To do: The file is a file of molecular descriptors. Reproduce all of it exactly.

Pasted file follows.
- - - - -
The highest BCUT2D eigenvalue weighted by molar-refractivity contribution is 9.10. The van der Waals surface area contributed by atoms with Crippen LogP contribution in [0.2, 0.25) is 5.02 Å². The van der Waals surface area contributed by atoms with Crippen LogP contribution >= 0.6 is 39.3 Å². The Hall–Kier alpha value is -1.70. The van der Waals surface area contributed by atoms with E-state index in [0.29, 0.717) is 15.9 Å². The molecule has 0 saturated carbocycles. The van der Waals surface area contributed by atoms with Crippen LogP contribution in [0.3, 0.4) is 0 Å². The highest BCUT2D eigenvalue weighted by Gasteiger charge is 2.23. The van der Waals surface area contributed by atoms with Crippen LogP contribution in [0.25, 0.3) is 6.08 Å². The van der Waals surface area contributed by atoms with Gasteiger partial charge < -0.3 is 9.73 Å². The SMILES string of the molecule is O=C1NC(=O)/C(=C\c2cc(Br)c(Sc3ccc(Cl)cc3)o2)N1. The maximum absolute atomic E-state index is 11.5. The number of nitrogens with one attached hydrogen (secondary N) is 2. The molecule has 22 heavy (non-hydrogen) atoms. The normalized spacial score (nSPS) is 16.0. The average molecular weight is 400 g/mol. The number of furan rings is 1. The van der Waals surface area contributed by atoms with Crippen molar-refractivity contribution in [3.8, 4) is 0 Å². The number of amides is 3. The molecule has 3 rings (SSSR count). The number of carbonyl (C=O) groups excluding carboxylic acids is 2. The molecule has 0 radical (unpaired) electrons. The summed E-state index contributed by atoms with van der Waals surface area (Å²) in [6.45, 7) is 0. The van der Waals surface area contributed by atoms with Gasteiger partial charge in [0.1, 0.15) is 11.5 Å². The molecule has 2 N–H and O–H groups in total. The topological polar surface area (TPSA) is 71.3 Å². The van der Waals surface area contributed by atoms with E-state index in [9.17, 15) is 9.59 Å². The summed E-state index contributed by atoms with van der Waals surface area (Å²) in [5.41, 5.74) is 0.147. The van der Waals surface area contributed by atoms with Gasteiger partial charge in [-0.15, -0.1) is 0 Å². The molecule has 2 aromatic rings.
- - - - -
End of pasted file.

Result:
The highest BCUT2D eigenvalue weighted by molar-refractivity contribution is 9.10. The van der Waals surface area contributed by atoms with Crippen LogP contribution in [0.2, 0.25) is 5.02 Å². The van der Waals surface area contributed by atoms with Crippen LogP contribution >= 0.6 is 39.3 Å². The Hall–Kier alpha value is -1.70. The van der Waals surface area contributed by atoms with E-state index in [0.29, 0.717) is 15.9 Å². The molecule has 0 saturated carbocycles. The van der Waals surface area contributed by atoms with Crippen LogP contribution in [0.3, 0.4) is 0 Å². The highest BCUT2D eigenvalue weighted by Gasteiger charge is 2.23. The van der Waals surface area contributed by atoms with Crippen LogP contribution in [0.25, 0.3) is 6.08 Å². The van der Waals surface area contributed by atoms with Gasteiger partial charge < -0.3 is 9.73 Å². The SMILES string of the molecule is O=C1NC(=O)/C(=C\c2cc(Br)c(Sc3ccc(Cl)cc3)o2)N1. The maximum absolute atomic E-state index is 11.5. The number of nitrogens with one attached hydrogen (secondary N) is 2. The molecule has 22 heavy (non-hydrogen) atoms. The normalized spacial score (nSPS) is 16.0. The average molecular weight is 400 g/mol. The number of furan rings is 1. The van der Waals surface area contributed by atoms with Crippen molar-refractivity contribution in [3.8, 4) is 0 Å². The number of amides is 3. The molecule has 3 rings (SSSR count). The number of carbonyl (C=O) groups excluding carboxylic acids is 2. The molecule has 0 radical (unpaired) electrons. The summed E-state index contributed by atoms with van der Waals surface area (Å²) in [6.45, 7) is 0. The van der Waals surface area contributed by atoms with Gasteiger partial charge in [0.1, 0.15) is 11.5 Å². The molecule has 2 N–H and O–H groups in total. The topological polar surface area (TPSA) is 71.3 Å². The van der Waals surface area contributed by atoms with E-state index in [9.17, 15) is 9.59 Å². The summed E-state index contributed by atoms with van der Waals surface area (Å²) in [5.41, 5.74) is 0.147. The van der Waals surface area contributed by atoms with Gasteiger partial charge in [-0.15, -0.1) is 0 Å². The molecule has 2 aromatic rings.